An evaluation was undertaken of various control measures used to help cut down the exposure of automobile mechanics to asbestos () fibers during the servicing of brakes. Five facilities employing five methods to control asbestos exposure were part of the initial evaluation.

Control methodologies, when used appropriately, have reduced exposure to asbestos during brake servicing, but have not been able to entirely eliminate exposure to asbestos, thus bring into question the controlled use of asbestos for friction product such as by:   Specific brake servicing operations studied included blow-out of automobile drum brake assemblies, grinding of used truck brake linings, and bevelling of new truck brake linings.

Average peak asbestos air concentrations for these three activities based on personal samples taken within ten feet of the operator were, respectively, and. Data obtained on asbestos exposure of garage mechanics during brake lining maintenance and repair work show that fiber concentrations frequently in excess of regulated limits are common.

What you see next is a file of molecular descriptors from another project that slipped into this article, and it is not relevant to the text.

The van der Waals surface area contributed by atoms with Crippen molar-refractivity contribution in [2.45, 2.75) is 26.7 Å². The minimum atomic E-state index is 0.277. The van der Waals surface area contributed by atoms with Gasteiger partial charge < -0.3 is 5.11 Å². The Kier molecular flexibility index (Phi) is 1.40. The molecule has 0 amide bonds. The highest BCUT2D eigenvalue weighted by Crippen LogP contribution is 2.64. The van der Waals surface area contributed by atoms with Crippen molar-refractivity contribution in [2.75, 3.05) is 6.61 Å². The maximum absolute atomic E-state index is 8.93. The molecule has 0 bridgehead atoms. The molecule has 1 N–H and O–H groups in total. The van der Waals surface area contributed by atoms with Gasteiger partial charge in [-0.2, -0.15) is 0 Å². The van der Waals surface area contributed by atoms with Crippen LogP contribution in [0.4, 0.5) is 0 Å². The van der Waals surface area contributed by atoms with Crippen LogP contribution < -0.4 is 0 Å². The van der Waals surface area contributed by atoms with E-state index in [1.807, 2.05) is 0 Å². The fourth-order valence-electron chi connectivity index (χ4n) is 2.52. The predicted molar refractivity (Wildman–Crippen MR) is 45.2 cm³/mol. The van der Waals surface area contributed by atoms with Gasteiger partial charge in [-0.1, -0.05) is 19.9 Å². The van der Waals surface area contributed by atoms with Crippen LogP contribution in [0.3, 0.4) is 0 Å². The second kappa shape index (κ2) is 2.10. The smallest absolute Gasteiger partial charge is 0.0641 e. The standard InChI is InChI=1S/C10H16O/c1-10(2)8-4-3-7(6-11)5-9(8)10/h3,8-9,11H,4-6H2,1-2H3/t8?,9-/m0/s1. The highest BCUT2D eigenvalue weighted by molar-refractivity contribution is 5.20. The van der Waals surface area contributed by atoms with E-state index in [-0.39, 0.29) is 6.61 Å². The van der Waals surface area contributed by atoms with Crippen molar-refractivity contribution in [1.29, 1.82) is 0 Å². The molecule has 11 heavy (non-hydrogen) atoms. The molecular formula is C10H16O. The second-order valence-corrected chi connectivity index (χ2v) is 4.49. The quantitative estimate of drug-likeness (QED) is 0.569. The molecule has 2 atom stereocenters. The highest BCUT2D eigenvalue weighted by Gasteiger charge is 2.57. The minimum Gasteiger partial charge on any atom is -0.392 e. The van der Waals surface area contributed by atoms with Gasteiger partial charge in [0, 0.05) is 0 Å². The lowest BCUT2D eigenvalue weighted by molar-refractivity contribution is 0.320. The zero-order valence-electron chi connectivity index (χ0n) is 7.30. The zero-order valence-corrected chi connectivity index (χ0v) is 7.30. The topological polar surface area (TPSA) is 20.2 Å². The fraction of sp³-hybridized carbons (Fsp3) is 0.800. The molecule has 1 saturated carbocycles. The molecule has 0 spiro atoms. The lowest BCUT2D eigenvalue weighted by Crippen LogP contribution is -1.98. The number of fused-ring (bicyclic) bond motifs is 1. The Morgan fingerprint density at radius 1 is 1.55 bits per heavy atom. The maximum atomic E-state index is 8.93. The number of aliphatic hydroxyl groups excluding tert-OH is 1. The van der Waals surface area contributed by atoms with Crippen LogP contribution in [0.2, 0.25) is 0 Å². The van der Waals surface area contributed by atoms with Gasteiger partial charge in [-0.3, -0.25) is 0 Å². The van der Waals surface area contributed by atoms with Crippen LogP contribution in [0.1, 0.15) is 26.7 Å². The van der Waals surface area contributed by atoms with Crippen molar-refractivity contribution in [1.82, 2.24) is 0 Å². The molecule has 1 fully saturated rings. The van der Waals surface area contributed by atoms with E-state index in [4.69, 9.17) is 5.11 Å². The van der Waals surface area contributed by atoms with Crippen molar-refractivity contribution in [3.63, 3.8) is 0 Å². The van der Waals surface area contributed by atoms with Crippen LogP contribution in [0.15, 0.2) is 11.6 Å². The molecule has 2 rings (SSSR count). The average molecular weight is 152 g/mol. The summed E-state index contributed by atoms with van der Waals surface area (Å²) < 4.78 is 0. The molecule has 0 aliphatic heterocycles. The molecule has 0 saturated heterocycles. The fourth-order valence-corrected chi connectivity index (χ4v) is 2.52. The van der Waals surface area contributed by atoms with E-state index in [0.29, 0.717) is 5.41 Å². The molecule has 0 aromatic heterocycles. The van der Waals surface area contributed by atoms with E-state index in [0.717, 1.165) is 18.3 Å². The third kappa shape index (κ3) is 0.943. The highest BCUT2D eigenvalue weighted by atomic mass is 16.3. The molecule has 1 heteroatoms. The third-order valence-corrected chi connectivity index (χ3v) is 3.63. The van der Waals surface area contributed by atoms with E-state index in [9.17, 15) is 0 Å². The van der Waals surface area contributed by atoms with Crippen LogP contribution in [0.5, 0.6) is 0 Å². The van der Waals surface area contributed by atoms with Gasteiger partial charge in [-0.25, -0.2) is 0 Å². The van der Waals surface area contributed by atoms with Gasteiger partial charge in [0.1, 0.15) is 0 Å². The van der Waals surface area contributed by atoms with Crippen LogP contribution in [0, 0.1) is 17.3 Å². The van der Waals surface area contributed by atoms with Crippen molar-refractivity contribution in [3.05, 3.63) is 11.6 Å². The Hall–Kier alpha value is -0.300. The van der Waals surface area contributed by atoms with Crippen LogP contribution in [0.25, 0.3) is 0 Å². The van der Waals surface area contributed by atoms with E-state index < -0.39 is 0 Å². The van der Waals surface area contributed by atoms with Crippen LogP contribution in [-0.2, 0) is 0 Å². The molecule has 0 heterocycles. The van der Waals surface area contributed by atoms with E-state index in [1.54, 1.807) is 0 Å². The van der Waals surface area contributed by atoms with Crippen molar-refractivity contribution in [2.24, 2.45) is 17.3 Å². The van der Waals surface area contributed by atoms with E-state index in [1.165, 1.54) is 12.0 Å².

The presence of chrysotile, ranging from 2 to 15%, in brake drum dusts, was demonstrated by X-ray diffraction, transmission electron microscopy, selected area Cited by: Control of Asbestos Exposure During Brake Drum Service. U.S. Department of Health and Human Services (DHHS), National Institute for Occupational Safety and Health (NIOSH) Publication No.